When you first move to France it's likely you'll still be liberally pouring milk into your tea for some time but the longer you're here the more you'll find yourself happy to drink and dine a la française.
Here are just some of the ways your eating and drinking habits might change, depending on how resistant you are.
1. Drinking tea without milk
You might have balked at the idea of not having some semi-skimmed to splash into your tea when you were at home but once you've been in France for a few months/years (delete as appropriate for you) you'll find yourself turning your nose up at the very idea of it.
Photo: Beautiful girl Frenchwoman drinking tea/Depositphotos
2. Spicy food is hard to come by
There are many (many) benefits for your stomach when you move to France but one of the things you'll find yourself waving goodbye to is spicy food. While it's easy to get a hot curry on the other side of the Channel, in France you'll have to take time to hunt one out. And you'll probably have to ask the waiter to spice it up (plus épicé s'il vous plaît).
3. Eating offal
While you might take to eating French steak like a duck to water, you're likely to find your introduction to French offal slightly more challenging.
But you'll know France is truly your home when you don't have to think twice before gobbling down some grilled andouillette.
*The Local France's editor Ben McPartland would like to put on record that he considers France his home but would never get within three baguette lengths of an andouillette.
4. Eating is not cheating
In the UK, a (proper) night out doesn't include eating, a rule which is elegantly summed up in the phrase "Eating is Cheating". But once in France you'll find this law is not applied. In fact you'll be laughed out of town. In France is "Eating is living", especially on a Friday night.
5. No more snacking
Old snacking habits might die hard for expats living in France but it won't be long before you're wiping those greasy crisp paws clean for good. Eat at meals times or at the specified snack time of "gôuter".
6.Swapping pints for demis
You'll know you've become something of a native in France when you don't feel embarassed by ordering a half pint (demi).
7. Wine only with food
Gone are the days of ordering a bottle of Chardonnay and three glasses on a Friday night out. Wine and dine rhyme and it's no coincidence. In France wine is to accompany food (unless it's Rosé and it's summer). If you want to get sozzled they have plenty of other choices.
Photo: Jorge Royan/Flickr
And that goes hand-in-hand with our next point...
8. No more binge drinking
Despite moving to the land of the apero and endless varieties of wine, it's time to put your binge drinking behind you and learn to drink in a more civilized way. You'll probably have a tipple a lot more often, but you'll be less likely to drink until you drop on a Saturday night.
(This one might take a while to get used to.)
9. Get your cheese fix BEFORE dessert
Moving to France means that a world of delicious cheese is right on your doorstep. And now you're allowed to eat it with every meal...as long as it comes before dessert that is. The theory is that dessert is needed after cheese so dinner guests can still talk to each other comfortably without reeling away from Camembert breath.
10. Eating a proper lunch
Even though the heyday of the two hour sit down lunch might be (mostly) a thing of the past in France, it's still common for work contracts to include a rule that prohibits dining al desko. French workers will also get restaurant vouchers to encourage them to eat in the nearest brasserie.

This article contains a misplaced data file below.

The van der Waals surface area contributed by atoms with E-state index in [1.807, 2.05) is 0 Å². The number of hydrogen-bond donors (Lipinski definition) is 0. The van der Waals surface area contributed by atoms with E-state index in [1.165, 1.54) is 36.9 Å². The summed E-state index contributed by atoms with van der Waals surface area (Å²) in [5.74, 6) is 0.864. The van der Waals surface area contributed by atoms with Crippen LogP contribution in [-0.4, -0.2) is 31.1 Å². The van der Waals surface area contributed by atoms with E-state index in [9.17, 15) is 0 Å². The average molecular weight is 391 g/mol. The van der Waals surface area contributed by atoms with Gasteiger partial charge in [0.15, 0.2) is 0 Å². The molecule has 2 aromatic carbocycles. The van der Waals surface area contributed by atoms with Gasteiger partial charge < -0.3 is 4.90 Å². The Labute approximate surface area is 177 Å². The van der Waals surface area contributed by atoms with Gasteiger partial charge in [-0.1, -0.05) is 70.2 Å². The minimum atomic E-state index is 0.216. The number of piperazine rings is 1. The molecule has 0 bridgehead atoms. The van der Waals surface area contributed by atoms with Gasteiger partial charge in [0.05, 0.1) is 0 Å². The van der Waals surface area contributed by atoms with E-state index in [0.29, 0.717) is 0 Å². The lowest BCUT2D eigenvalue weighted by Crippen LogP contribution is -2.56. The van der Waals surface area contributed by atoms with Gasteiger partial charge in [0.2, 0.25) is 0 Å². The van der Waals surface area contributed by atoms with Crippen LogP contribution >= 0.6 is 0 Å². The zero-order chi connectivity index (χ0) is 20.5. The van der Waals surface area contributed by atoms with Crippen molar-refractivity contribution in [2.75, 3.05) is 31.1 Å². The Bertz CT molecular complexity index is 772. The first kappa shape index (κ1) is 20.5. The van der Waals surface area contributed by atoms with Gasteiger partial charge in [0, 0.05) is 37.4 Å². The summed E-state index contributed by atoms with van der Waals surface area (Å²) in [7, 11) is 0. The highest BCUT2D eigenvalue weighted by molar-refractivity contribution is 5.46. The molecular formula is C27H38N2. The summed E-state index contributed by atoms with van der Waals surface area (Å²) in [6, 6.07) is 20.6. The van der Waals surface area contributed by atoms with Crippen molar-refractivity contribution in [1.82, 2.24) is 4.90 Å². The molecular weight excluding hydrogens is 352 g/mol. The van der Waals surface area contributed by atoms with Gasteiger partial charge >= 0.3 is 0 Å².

11. Swapping your weekend fry-up for viennoiserie
It's time to swap your Saturday morning rashers of bacon and fried eggs for a pain au chocolat, croissant or pain au raisin. If you truly want to go native, that is.
Photo: Glen Scarborough/Flickr
12. Eating crepes all year round
In the UK, crepes (or pancakes) are usually reserved for Shrove Tuesday but in France, praise be, you can eat them all year round.
13. Enjoying a baguette with dinner (but no butter allowed!)
The importance of the role of the baguette in French food can't really be underestimated. After a few onths you'll be buying fresh baguettes twice a day. Once for breakfast, once for dinner. And when you do, you'll bite the end off before you get it home.
Just remember the following, butter only goes on a baguette at breakfast NEVER at dinnertime.
Photo: Max Pixel/Flickr
14. Espresso after dinner
While you might previously have avoided a coffee after dinner, thinking it would ruin a good night's sleep, it won't be long before you're ordering an espresso after every meal. Dinner just won't feel the same without that little shot of caffeine.
15. No more filling your glass of wine to the top
While it might not seem like such a bad thing to slurp from a glass of wine that's full to the brim at home, in France it's a big no no. So take your time, there's plenty to go around.
Photo: Marco Verch/Flickr
16. You'll discover fruit and veg
Once you see what's on offer at French markets or even les primeurs (fruit and veg stores) you'll suddenly take pleasure in sticking to the "five-a-day" rule. In France apples taste like apples and melons like melons. And you'll have to get used to what's in season too.
17. Quality over quantity
When you first come to France you'll often feel like you've been ripped off when you see the size of your main meal. Then you'll have to order two desserts. But you'll soon get used to eating less but better.
18. You'll eat a lot of pizza
You might expect this to happen if you move to Italy, but in fact the French are the world's biggest scoffers of pizza. To put it into numbers the French ate a stomach-churning 819 million pizzas in 2015. You'll no doubt be contributiing to that record being broken in 2017.